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Besides, a sinner in a comic set-
Miss CATLEY. What if we leave it to the house?
The house !-Agreed.
Who mump their passion, and who, grimly smiling,
Turn my fairest, turn, if ever
Yes I shall die, hu, hu, hu, hu.
Air.- A bonny young Lad is my Jockey.
gay ; When you with your bagpipes are ready to play, My voice shall be ready to carol away
With Sandy, and Sawney, and Jockey,
fortune one va toute : Ye jockey tribe, whose stock of words are few, " I hold the odds.- Done, done, with you, Ye barristers, so fluent with grimace, “ My Lord,-Your Lordship misconceives the case." Doctors, who cough and answer every misfortuner, « I wish I'd been call'd in a little sooner :" Assist my cause with hands and voices hearty, Come end the contest here, and aid my party.
For you're always polite and attentive,
And now with late repentance,
WHEN SHALL I MARRY ME?"?(1)
Intended to have been sung in the Comedy of“ She Stoops to Conquer.”
Ah me! when shall I
Offers to love, but means to deceive me.
Not a look, nor a smile shall my passion discover.
Makes but a penitent, and loses a lover.(2)
(1) (Preserved by Mr. Boswell, and communicated by him to the editor of the London Magazine, with the following note :
“Sir, I send you a small production of the late Dr. Goldsmith, which has never been published, and which might perhaps have been totally lost, bad I not secured it. He intended it as a song in the character of Miss Hardcastle, in his admirable comedy of She Stoops to Conquer,' but it was left out, as Mrs. Bulkley, who played the part, did not sing. He sung it himself in private companies very agreeably. The tune is a pretty Irish air, called “The Humours of Balamagairy,' to which, he told me, he found it very difficult to adapt words; but he has succeeded very happily in these few lines. As I could sing the tune, and was fond of them, he was so good as to give me them, about a year ago, just as I was leaving London, and bidding him adieu for that season, little apprehending that it was a last farewell. I preserve this Jittle relic, in his own hand-writing, with an affectionate care. I am, Sir, your humble servant, James Boswell."]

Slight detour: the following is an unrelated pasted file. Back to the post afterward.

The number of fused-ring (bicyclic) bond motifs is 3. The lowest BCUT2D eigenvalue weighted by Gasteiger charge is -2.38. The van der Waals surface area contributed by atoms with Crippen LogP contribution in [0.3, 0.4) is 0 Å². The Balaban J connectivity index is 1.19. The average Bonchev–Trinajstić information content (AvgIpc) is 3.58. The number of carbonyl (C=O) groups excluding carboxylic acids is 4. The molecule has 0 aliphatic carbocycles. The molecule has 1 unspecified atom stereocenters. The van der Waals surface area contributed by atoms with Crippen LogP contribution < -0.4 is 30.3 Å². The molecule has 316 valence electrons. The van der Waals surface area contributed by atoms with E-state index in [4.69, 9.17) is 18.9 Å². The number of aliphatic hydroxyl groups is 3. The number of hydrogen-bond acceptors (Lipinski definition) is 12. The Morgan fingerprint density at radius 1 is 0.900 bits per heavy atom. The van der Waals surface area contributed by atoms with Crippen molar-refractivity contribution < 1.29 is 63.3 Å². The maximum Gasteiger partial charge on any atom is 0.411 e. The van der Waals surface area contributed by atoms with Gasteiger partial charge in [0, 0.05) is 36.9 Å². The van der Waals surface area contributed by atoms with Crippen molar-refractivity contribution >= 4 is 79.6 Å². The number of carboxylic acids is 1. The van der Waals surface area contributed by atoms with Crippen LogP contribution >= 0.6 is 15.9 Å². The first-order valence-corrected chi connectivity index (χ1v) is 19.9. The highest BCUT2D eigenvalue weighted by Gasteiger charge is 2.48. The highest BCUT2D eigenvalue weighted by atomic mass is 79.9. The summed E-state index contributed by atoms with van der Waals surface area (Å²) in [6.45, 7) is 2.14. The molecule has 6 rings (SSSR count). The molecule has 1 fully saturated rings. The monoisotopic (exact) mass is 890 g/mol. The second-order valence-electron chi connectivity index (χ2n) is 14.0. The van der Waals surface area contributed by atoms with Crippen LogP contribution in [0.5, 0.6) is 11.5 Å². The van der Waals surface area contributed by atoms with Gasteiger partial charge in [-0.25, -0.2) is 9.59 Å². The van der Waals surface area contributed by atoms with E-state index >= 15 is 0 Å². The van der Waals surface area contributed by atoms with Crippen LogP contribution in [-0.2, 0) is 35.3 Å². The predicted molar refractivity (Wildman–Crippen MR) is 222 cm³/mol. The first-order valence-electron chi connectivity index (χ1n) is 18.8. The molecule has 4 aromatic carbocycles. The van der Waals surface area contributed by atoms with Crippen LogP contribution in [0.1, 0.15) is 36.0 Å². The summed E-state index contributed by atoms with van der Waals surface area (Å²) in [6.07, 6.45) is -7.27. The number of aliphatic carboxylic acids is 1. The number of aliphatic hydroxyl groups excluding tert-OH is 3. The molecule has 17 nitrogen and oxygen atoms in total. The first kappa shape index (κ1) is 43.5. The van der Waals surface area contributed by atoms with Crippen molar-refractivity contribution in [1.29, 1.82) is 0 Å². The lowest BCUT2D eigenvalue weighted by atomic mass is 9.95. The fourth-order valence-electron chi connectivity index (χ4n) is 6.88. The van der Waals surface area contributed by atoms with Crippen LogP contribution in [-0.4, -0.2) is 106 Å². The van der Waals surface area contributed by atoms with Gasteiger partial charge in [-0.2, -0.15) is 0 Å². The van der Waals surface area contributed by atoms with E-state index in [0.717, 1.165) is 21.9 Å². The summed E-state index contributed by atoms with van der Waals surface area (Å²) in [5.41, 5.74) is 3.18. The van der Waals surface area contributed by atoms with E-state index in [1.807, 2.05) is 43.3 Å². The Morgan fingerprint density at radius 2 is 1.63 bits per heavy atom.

(2) (This air was revived and vulgarized in a song sung by the late Mr. Johnstone in Colman's farce of “ The Wags of Windsor.” Mr. Moore has brought it back into good company: it is to be found in the ninth number of his “ Irish Melodies."-CROKER, Boswell, vol. ii. p. 207.]
SPOKEN BY MR. LEE LEWES, IN THE CHARACTER OF
HARLEQUIN, AT HIS BENEFIT. (1)
Hold! Prompter, hold! a word before your
[Takes off his mask.
'twas but a dream.”
(1) [These were probably the last verses written by Goldsmith. They were spoken on the 28th of April 1774, twenty-four days after his death.)